At Carnegie Library of Pittsburgh-Library for the Blind and Physically Handicapped, we are always tuned in to issues that improve accessibility in meaningful ways. Which is why, when our patron Christine Hunsinger did some work in Harrisburg to test the accessibility of potential new voting machines as a member of the Joint State Government Commission for Voter Technology in Pennsylvania, it caught our attention.
First, a brief bit of history. The HAVA (The Help America Vote Act) was enacted in 2002, and ensured that no one should have to rely on another person to carry out their intentions at the ballot box. Since 2002, each polling place is therefore required by law to have at least one accessible voting machine at which a person with a disability can cast a ballot independently and privately. Prior to this, a person with a visual impairment would have to vote by having a sighted person enter their selections for them.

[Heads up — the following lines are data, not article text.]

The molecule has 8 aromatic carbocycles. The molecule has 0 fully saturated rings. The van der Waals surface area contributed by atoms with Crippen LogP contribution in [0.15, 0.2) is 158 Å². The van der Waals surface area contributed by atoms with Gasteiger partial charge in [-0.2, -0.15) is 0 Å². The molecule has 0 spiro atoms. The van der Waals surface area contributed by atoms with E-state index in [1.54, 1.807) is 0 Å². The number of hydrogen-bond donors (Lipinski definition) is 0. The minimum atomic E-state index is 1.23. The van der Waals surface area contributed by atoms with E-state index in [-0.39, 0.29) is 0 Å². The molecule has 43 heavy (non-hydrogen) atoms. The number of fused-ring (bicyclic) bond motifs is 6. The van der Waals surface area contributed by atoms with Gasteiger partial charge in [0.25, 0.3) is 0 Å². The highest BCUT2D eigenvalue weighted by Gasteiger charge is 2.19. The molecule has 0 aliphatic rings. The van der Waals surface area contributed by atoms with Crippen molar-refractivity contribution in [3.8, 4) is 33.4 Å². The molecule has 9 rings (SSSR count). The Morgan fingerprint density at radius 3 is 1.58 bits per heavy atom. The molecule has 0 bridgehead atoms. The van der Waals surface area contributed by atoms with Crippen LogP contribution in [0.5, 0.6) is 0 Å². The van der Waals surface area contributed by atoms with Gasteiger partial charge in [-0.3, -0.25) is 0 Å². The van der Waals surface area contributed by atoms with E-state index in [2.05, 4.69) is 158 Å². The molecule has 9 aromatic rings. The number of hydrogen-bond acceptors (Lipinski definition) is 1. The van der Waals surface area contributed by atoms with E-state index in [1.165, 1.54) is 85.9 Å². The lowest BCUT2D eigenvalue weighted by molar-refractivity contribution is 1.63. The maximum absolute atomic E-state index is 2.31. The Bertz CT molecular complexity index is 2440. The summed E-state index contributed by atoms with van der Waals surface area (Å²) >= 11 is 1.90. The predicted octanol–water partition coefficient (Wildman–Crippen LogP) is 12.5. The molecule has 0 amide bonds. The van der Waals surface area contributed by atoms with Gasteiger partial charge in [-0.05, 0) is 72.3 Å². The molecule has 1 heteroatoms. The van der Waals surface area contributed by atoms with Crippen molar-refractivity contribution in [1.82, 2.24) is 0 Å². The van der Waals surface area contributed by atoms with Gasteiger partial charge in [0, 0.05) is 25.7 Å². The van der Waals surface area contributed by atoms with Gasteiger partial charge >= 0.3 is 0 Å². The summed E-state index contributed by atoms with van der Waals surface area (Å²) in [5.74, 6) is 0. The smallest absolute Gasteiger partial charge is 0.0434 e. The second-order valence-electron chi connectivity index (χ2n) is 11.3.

Now that the old machines are being decertified and new machines will be made available throughout Pennsylvania by spring 2020, what remains to be seen is whether all the new machines will be able to be made accessible. According to Christine there is some hope all new voter machines will be accessible.
” When I spoke to the People at the Pennsylvania Department of State, they indicated that they probably wouldn’t certify a machine that was not accessible. Since they won’t actually be certifying them until some time next year, it will be interesting to see if the only machines that are certified are also all accessible.”
One thing’s for sure though, the new voting machines in Pennsylvania need to produce voter marked paper ballots for all voters that can be matched against electronic records in the event of a recount. In essence, voters will get a verifiable paper ballot that indicates how they voted.
Christine says, “A lot of the machines only print the choices that you make and not the full ballot. That is fairly typical for these voter verifiable paper trail ballots”
For more information on the Blind Voter experience check out this video of the same name by the National Federation of the Blind.
And, if you are Pennsylvanian who is not sure where you should go to cast your ballot, use this handy polling place finder from the PA Department of State. It will tell you where you need to be on November 6th. Now go vote!